Theoretical studies of the evolution of male display by sexual selection.

Persistent Link:
http://hdl.handle.net/10150/184261
Title:
Theoretical studies of the evolution of male display by sexual selection.
Author:
Hasson, Oren.
Issue Date:
1987
Publisher:
The University of Arizona.
Rights:
Copyright © is held by the author. Digital access to this material is made possible by the University Libraries, University of Arizona. Further transmission, reproduction or presentation (such as public display or performance) of protected items is prohibited except with permission of the author.
Abstract:
In this study I present a new mechanism for the evolution of male display as a consequence of female choice. I use a population genetic model to show that if female preferences for better males are based on a cue that is an integral part of male adaptation, a display may evolve if it amplifies the variance in this cue, and hence increases female resolution power with respect to male quality. This evolutionary mechanism is used as a core of a theory that explains the evolution of male display and adaptive female choice (i.e. female preferences that evolve because of their association with high quality genes). I argue that because an amplifying display (termed "amplifier") decreases mating success of males of poor quality, modifiers are likely to evolve that decrease the expression of the amplifier when associated with the poor quality males. As a result, the amplifier's expression becomes an indicator of male quality, and provides sufficient conditions for the evolution of a new type of female choice that is based on the amplifier's expression. This process may lead, in turn, to further changes in both female choice and male display, emphasizing either the amplifying effect of displays or their indicating effect. I show that the direction of these changes may depend on the cost that the amplifier confers on male viability, and on the degree of polygyny of the mating system in concern. I also outline explicit predictions for empirical tests.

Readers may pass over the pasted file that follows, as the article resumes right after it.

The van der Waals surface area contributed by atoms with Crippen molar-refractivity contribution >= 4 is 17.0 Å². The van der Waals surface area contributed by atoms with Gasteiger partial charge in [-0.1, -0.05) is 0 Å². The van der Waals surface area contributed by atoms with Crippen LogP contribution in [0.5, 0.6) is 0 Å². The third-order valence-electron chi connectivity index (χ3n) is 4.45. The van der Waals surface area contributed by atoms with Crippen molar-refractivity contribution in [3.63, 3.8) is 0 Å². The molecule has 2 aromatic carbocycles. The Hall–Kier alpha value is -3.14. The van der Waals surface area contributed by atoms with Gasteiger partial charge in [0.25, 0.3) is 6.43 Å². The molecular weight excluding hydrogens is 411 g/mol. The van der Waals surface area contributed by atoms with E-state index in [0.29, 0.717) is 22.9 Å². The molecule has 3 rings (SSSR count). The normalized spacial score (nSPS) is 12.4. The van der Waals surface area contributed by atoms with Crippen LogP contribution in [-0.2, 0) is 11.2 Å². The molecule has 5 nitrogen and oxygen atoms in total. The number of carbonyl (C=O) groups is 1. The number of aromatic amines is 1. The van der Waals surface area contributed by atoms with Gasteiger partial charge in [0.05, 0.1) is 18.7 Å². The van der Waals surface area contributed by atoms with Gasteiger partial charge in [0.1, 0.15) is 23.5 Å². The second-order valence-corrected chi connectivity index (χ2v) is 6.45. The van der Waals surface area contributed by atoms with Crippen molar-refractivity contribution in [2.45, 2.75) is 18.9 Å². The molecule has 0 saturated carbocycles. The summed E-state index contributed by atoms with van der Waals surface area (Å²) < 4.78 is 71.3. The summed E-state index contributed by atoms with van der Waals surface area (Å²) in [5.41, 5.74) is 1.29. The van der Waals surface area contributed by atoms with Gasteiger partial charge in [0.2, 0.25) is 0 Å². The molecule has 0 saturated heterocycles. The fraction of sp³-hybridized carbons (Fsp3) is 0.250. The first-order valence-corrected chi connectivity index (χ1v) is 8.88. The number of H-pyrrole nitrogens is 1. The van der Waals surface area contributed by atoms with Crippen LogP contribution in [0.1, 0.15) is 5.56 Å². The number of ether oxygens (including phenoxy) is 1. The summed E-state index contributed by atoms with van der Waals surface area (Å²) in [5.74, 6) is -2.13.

Type:
text; Dissertation-Reproduction (electronic)
Keywords:
Sexual selection in animals.; Display behavior in animals.
Degree Name:
Ph.D.
Degree Level:
doctoral
Degree Program:
Ecology and Evolutionary Biology; Graduate College
Degree Grantor:
University of Arizona
Advisor:
Michod, R. E.

Full metadata record

DC FieldValue Language
dc.language.isoenen_US
dc.titleTheoretical studies of the evolution of male display by sexual selection.en_US
dc.creatorHasson, Oren.en_US
dc.contributor.authorHasson, Oren.en_US
dc.date.issued1987en_US
dc.publisherThe University of Arizona.en_US
dc.rightsCopyright © is held by the author. Digital access to this material is made possible by the University Libraries, University of Arizona. Further transmission, reproduction or presentation (such as public display or performance) of protected items is prohibited except with permission of the author.en_US
dc.description.abstractIn this study I present a new mechanism for the evolution of male display as a consequence of female choice. I use a population genetic model to show that if female preferences for better males are based on a cue that is an integral part of male adaptation, a display may evolve if it amplifies the variance in this cue, and hence increases female resolution power with respect to male quality. This evolutionary mechanism is used as a core of a theory that explains the evolution of male display and adaptive female choice (i.e. female preferences that evolve because of their association with high quality genes). I argue that because an amplifying display (termed "amplifier") decreases mating success of males of poor quality, modifiers are likely to evolve that decrease the expression of the amplifier when associated with the poor quality males. As a result, the amplifier's expression becomes an indicator of male quality, and provides sufficient conditions for the evolution of a new type of female choice that is based on the amplifier's expression. This process may lead, in turn, to further changes in both female choice and male display, emphasizing either the amplifying effect of displays or their indicating effect. I show that the direction of these changes may depend on the cost that the amplifier confers on male viability, and on the degree of polygyny of the mating system in concern. I also outline explicit predictions for empirical tests.en_US
dc.typetexten_US
dc.typeDissertation-Reproduction (electronic)en_US
dc.subjectSexual selection in animals.en_US
dc.subjectDisplay behavior in animals.en_US
thesis.degree.namePh.D.en_US
thesis.degree.leveldoctoralen_US
thesis.degree.disciplineEcology and Evolutionary Biologyen_US
thesis.degree.disciplineGraduate Collegeen_US
thesis.degree.grantorUniversity of Arizonaen_US
dc.contributor.advisorMichod, R. E.en_US
dc.contributor.committeememberVleck, D. J.en_US
dc.contributor.committeememberRosenzweig, M. L.en_US
dc.contributor.committeememberKodric-Brown, A.en_US
dc.contributor.committeememberBrown, J. H.en_US
dc.identifier.proquest8804171en_US
dc.identifier.oclc700056095en_US
All Items in UA Campus Repository are protected by copyright, with all rights reserved, unless otherwise indicated.